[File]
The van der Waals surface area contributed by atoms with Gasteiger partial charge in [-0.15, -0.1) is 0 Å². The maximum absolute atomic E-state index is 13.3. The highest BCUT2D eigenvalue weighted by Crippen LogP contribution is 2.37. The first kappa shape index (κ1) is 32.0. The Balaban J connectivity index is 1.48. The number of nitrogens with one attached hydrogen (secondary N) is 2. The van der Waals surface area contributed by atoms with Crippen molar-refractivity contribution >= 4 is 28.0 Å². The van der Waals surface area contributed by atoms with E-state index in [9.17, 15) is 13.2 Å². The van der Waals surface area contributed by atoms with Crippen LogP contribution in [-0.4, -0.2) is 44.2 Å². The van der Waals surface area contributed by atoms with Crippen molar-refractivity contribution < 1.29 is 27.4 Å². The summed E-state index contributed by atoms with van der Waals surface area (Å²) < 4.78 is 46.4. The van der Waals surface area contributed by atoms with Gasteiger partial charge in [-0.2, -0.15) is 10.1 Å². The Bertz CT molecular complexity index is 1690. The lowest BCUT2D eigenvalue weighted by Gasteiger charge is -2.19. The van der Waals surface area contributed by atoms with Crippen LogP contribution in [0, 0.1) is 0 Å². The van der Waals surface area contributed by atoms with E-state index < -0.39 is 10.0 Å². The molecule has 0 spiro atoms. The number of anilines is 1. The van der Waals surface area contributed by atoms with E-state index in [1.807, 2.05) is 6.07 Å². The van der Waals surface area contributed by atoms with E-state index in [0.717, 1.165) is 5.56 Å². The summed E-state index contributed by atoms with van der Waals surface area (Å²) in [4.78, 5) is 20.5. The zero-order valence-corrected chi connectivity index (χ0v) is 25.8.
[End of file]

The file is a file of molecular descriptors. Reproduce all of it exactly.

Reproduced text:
The van der Waals surface area contributed by atoms with Gasteiger partial charge in [-0.15, -0.1) is 0 Å². The maximum absolute atomic E-state index is 13.3. The highest BCUT2D eigenvalue weighted by Crippen LogP contribution is 2.37. The first kappa shape index (κ1) is 32.0. The Balaban J connectivity index is 1.48. The number of nitrogens with one attached hydrogen (secondary N) is 2. The van der Waals surface area contributed by atoms with Crippen molar-refractivity contribution >= 4 is 28.0 Å². The van der Waals surface area contributed by atoms with E-state index in [9.17, 15) is 13.2 Å². The van der Waals surface area contributed by atoms with Crippen LogP contribution in [-0.4, -0.2) is 44.2 Å². The van der Waals surface area contributed by atoms with Crippen molar-refractivity contribution < 1.29 is 27.4 Å². The summed E-state index contributed by atoms with van der Waals surface area (Å²) < 4.78 is 46.4. The van der Waals surface area contributed by atoms with Gasteiger partial charge in [-0.2, -0.15) is 10.1 Å². The Bertz CT molecular complexity index is 1690. The lowest BCUT2D eigenvalue weighted by Gasteiger charge is -2.19. The van der Waals surface area contributed by atoms with Crippen LogP contribution in [0, 0.1) is 0 Å². The van der Waals surface area contributed by atoms with E-state index < -0.39 is 10.0 Å². The molecule has 0 spiro atoms. The number of anilines is 1. The van der Waals surface area contributed by atoms with E-state index in [1.807, 2.05) is 6.07 Å². The van der Waals surface area contributed by atoms with E-state index in [0.717, 1.165) is 5.56 Å². The summed E-state index contributed by atoms with van der Waals surface area (Å²) in [4.78, 5) is 20.5. The zero-order valence-corrected chi connectivity index (χ0v) is 25.8.